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Thank you for the memories, Rayudu!

Life can be cruel to your dreams. At times, it pushes you to a rock bottom; leaves you helpless. Life forced you to give up on your dreams so that you can come up. While a few decide to stay there trying hard, a few players decide to move on with life by giving up. Giving up doesn’t make them weak either. In fact, they become stronger. Stronger by letting go.


The career of Ambati Rayudu saw many lows than ups. Lows because of the impact it had on his life. Lows because of the expectations. Lows because of how the things ended up.

2002-2003 it was when his name became familiar to everyone, thanks to the runs he piled up in the first-class cricket, he was just 16 years back then. He amassed 698 runs with a double century and a century in the same match against Andhra Pradesh. Things were fine, it was falling into places. He was called the next big thing, was drafted for the India A side, told he will be groomed so that he can make the international debut in the senior team soon. He had to wait almost 11 years to make his international debut.

After being drafted to the ‘A’ team, Rayudu with all hopes led the Indian under-19 team in the World Cup. The star-studded team, consisting of players like Dinesh Karthik, Suresh Raina, Shikhar Dhawan, Robin Uthappa, was supposed to win the World Cup but unfortunately, the stint ended up with the semi-final.

What followed was years of downfall. When he was very close to climbing the mountain, he fell. In 2005, he involved in a dispute with Arjun Yadav and Yadav attacked him physically with stumps. After some poor dispute, he had to leave Hyderabad and played for Andhra Pradesh before returning to Hyderabad.

After a series of poor performances in domestic cricket, he pushed himself to something that was the biggest trap the life had for him, at the age of 21, he decided to play in the rebel ICL tournament and potentially was banned till 2009.

He then concentrated on the domestic tournament and the IPL was an added plus for him to knock the doors of the selectors. He was in the probable list for a lot of times but never broke through.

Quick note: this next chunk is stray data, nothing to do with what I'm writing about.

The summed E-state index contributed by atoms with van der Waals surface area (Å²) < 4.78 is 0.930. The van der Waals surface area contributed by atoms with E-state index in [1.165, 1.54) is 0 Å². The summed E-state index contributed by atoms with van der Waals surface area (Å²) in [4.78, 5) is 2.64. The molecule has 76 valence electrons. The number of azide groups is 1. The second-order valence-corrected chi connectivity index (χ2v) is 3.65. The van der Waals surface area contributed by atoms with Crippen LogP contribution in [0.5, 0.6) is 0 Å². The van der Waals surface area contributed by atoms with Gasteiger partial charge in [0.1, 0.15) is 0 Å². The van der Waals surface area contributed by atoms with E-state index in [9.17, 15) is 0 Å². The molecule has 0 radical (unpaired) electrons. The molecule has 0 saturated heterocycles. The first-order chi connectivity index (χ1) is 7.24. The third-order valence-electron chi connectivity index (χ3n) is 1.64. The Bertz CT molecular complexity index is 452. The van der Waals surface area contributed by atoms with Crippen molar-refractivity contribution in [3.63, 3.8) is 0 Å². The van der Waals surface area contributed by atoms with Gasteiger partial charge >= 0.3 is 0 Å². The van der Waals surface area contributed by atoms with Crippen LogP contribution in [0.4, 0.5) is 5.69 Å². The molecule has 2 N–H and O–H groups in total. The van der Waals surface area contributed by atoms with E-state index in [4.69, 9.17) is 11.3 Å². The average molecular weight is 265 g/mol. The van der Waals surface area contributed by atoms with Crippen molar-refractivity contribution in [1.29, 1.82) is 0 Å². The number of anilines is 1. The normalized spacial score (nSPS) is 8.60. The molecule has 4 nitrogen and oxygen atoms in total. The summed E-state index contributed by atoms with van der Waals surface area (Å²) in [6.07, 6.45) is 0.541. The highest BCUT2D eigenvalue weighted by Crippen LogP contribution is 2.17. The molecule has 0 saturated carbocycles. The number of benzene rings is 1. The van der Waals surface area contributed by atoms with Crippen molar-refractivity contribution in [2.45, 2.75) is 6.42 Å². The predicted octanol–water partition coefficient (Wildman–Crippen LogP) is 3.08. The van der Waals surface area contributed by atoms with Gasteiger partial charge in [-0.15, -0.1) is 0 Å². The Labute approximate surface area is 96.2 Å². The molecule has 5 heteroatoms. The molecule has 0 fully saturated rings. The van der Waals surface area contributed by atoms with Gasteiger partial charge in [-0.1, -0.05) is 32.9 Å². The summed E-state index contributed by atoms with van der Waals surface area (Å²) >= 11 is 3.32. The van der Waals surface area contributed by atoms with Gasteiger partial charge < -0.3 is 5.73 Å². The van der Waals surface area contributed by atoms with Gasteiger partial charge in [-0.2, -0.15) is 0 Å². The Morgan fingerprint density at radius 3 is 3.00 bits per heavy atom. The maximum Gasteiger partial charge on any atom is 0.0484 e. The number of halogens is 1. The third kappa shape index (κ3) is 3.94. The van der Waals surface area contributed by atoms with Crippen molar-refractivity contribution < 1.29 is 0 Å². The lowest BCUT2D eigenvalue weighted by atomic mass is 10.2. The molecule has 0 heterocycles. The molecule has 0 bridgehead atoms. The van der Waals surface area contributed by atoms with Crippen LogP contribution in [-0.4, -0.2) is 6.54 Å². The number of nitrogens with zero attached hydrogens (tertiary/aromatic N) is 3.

He had to wait until 2013. He went on to play 20-odd matches for India and even was a part of 2015 World Cup squad but didn’t play there as well.

The biggest break of his life was 2018 IPL, and undoubtedly he enjoyed the best time. He was the part of IPL winning team, had runs to his name, and was back to the Indian team, and was called the reliable number four. Once again, the hopes, the expectations grew, and it looked like the things were falling into places, but it was too late for him. His body failed. He failed the Yo-Yo Test, something the teams take very seriously. If one thought that it would break him, he came back after clearing the test, and the things were pretty normal, back to how they were. What followed next was a ban for his bowling.
The 19-year-old Rayudu would have been shattered for the same because he always wanted to be a bowler. He looked up to Muralitharan, tried copying his action. He wanted to be one such bowler for India. He believed that he could make it but with time, he gave up the bowling, probably, the first thing he gave up in his life.

Then, he failed to impress in the IPL 2019, the World Cup snub and then he was overlooked for the second time as well. Now, that would hurt more but that is how life is.

May be, Rayudu has reached the saturation point of holding on.
Maybe, he was affected mentally.
May be, he thought he is fine without cricket.
Maybe, he was hurt.
Maybe, he was angry.
On himself, on the game, on life.
On the game, because it has always been brutal to him.
On himself because of kept sliding down when he shouldn’t
On life, because it has always been cruel to him.
On luck, because had it favoured him, he would have been playing the World Cup.

At times, you cannot help it. Life is cruel. Maybe, this is for the best. Hopefully, things get better at least now for him because he deserves it for holding on to something all these years to go down as a warrior, a fighter.

Thank you, Rayudu. You’ll be missed.

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